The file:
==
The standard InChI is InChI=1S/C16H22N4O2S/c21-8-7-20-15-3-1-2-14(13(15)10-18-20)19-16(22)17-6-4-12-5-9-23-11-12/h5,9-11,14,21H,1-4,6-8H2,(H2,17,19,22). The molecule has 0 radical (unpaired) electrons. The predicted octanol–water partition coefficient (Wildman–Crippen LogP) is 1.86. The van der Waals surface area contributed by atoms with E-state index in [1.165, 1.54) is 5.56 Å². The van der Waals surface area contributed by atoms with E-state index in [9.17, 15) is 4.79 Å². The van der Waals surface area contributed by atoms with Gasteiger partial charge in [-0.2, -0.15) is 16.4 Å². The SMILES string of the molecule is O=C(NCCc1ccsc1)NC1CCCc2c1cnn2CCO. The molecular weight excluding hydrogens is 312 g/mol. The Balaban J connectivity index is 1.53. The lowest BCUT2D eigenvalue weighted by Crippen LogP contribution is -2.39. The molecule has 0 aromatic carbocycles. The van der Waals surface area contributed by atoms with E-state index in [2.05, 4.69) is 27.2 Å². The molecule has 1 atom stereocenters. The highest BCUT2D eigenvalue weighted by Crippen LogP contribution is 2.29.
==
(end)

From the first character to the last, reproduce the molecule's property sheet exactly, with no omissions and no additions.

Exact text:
The standard InChI is InChI=1S/C16H22N4O2S/c21-8-7-20-15-3-1-2-14(13(15)10-18-20)19-16(22)17-6-4-12-5-9-23-11-12/h5,9-11,14,21H,1-4,6-8H2,(H2,17,19,22). The molecule has 0 radical (unpaired) electrons. The predicted octanol–water partition coefficient (Wildman–Crippen LogP) is 1.86. The van der Waals surface area contributed by atoms with E-state index in [1.165, 1.54) is 5.56 Å². The van der Waals surface area contributed by atoms with E-state index in [9.17, 15) is 4.79 Å². The van der Waals surface area contributed by atoms with Gasteiger partial charge in [-0.2, -0.15) is 16.4 Å². The SMILES string of the molecule is O=C(NCCc1ccsc1)NC1CCCc2c1cnn2CCO. The molecular weight excluding hydrogens is 312 g/mol. The Balaban J connectivity index is 1.53. The lowest BCUT2D eigenvalue weighted by Crippen LogP contribution is -2.39. The molecule has 0 aromatic carbocycles. The van der Waals surface area contributed by atoms with E-state index in [2.05, 4.69) is 27.2 Å². The molecule has 1 atom stereocenters. The highest BCUT2D eigenvalue weighted by Crippen LogP contribution is 2.29.